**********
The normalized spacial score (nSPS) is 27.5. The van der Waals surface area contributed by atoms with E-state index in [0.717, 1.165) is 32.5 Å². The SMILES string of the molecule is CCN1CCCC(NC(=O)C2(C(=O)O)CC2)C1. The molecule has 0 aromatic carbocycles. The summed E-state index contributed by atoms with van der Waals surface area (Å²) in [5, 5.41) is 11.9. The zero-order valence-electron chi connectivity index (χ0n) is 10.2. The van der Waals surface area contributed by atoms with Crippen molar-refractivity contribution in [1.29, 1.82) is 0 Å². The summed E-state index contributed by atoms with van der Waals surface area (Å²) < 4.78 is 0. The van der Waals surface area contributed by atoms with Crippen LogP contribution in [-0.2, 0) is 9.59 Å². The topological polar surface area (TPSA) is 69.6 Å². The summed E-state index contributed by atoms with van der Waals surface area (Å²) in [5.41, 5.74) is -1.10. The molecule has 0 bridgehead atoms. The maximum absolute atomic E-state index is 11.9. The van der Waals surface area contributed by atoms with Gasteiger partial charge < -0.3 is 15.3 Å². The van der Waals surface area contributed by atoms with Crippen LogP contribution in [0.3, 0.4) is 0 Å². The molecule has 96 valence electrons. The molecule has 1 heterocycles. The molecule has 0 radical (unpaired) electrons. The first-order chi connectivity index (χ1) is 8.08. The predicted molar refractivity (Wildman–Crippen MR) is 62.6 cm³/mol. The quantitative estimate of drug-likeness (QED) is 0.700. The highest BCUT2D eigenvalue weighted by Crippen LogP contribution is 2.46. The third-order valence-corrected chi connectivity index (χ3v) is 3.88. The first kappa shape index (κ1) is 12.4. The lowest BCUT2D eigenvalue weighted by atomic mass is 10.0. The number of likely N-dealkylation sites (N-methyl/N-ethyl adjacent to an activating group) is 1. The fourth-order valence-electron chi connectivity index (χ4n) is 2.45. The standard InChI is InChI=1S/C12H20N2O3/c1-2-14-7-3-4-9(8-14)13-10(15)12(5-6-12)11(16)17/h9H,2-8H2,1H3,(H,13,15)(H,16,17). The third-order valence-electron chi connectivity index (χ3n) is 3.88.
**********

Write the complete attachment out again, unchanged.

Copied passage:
The normalized spacial score (nSPS) is 27.5. The van der Waals surface area contributed by atoms with E-state index in [0.717, 1.165) is 32.5 Å². The SMILES string of the molecule is CCN1CCCC(NC(=O)C2(C(=O)O)CC2)C1. The molecule has 0 aromatic carbocycles. The summed E-state index contributed by atoms with van der Waals surface area (Å²) in [5, 5.41) is 11.9. The zero-order valence-electron chi connectivity index (χ0n) is 10.2. The van der Waals surface area contributed by atoms with Crippen molar-refractivity contribution in [1.29, 1.82) is 0 Å². The summed E-state index contributed by atoms with van der Waals surface area (Å²) < 4.78 is 0. The van der Waals surface area contributed by atoms with Crippen LogP contribution in [-0.2, 0) is 9.59 Å². The topological polar surface area (TPSA) is 69.6 Å². The summed E-state index contributed by atoms with van der Waals surface area (Å²) in [5.41, 5.74) is -1.10. The molecule has 0 bridgehead atoms. The maximum absolute atomic E-state index is 11.9. The van der Waals surface area contributed by atoms with Gasteiger partial charge < -0.3 is 15.3 Å². The van der Waals surface area contributed by atoms with Crippen LogP contribution in [0.3, 0.4) is 0 Å². The molecule has 96 valence electrons. The molecule has 1 heterocycles. The molecule has 0 radical (unpaired) electrons. The first-order chi connectivity index (χ1) is 8.08. The predicted molar refractivity (Wildman–Crippen MR) is 62.6 cm³/mol. The quantitative estimate of drug-likeness (QED) is 0.700. The highest BCUT2D eigenvalue weighted by Crippen LogP contribution is 2.46. The third-order valence-corrected chi connectivity index (χ3v) is 3.88. The first kappa shape index (κ1) is 12.4. The lowest BCUT2D eigenvalue weighted by atomic mass is 10.0. The number of likely N-dealkylation sites (N-methyl/N-ethyl adjacent to an activating group) is 1. The fourth-order valence-electron chi connectivity index (χ4n) is 2.45. The standard InChI is InChI=1S/C12H20N2O3/c1-2-14-7-3-4-9(8-14)13-10(15)12(5-6-12)11(16)17/h9H,2-8H2,1H3,(H,13,15)(H,16,17). The third-order valence-electron chi connectivity index (χ3n) is 3.88.